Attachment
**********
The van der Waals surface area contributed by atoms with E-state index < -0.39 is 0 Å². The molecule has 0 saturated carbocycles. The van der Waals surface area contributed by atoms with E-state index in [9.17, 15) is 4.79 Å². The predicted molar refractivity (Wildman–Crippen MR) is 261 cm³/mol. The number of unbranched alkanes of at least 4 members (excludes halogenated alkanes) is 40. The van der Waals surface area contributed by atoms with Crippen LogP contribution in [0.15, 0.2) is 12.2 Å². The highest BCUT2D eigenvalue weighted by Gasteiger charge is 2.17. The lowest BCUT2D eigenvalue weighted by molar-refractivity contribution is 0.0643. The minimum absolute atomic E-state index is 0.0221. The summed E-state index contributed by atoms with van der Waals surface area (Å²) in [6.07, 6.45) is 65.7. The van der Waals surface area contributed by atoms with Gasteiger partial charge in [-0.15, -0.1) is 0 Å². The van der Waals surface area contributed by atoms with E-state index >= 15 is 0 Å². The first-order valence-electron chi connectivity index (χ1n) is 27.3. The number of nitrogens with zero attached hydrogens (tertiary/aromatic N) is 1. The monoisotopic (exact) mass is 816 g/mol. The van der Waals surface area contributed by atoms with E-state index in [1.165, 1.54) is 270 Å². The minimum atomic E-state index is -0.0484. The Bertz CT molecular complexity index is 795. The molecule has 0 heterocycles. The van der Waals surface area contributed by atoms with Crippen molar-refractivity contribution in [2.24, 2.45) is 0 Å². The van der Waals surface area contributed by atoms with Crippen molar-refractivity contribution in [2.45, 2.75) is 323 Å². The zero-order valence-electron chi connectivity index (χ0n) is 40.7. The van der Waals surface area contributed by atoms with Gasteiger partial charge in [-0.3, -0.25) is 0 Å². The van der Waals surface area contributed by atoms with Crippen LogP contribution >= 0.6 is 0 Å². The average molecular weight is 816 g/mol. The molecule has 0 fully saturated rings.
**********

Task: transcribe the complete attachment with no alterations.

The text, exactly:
The van der Waals surface area contributed by atoms with E-state index < -0.39 is 0 Å². The molecule has 0 saturated carbocycles. The van der Waals surface area contributed by atoms with E-state index in [9.17, 15) is 4.79 Å². The predicted molar refractivity (Wildman–Crippen MR) is 261 cm³/mol. The number of unbranched alkanes of at least 4 members (excludes halogenated alkanes) is 40. The van der Waals surface area contributed by atoms with Crippen LogP contribution in [0.15, 0.2) is 12.2 Å². The highest BCUT2D eigenvalue weighted by Gasteiger charge is 2.17. The lowest BCUT2D eigenvalue weighted by molar-refractivity contribution is 0.0643. The minimum absolute atomic E-state index is 0.0221. The summed E-state index contributed by atoms with van der Waals surface area (Å²) in [6.07, 6.45) is 65.7. The van der Waals surface area contributed by atoms with Gasteiger partial charge in [-0.15, -0.1) is 0 Å². The van der Waals surface area contributed by atoms with E-state index >= 15 is 0 Å². The first-order valence-electron chi connectivity index (χ1n) is 27.3. The number of nitrogens with zero attached hydrogens (tertiary/aromatic N) is 1. The monoisotopic (exact) mass is 816 g/mol. The van der Waals surface area contributed by atoms with E-state index in [1.165, 1.54) is 270 Å². The minimum atomic E-state index is -0.0484. The Bertz CT molecular complexity index is 795. The molecule has 0 heterocycles. The van der Waals surface area contributed by atoms with Crippen molar-refractivity contribution in [2.24, 2.45) is 0 Å². The van der Waals surface area contributed by atoms with Crippen molar-refractivity contribution in [2.45, 2.75) is 323 Å². The zero-order valence-electron chi connectivity index (χ0n) is 40.7. The van der Waals surface area contributed by atoms with Gasteiger partial charge in [-0.3, -0.25) is 0 Å². The van der Waals surface area contributed by atoms with Crippen LogP contribution >= 0.6 is 0 Å². The average molecular weight is 816 g/mol. The molecule has 0 fully saturated rings.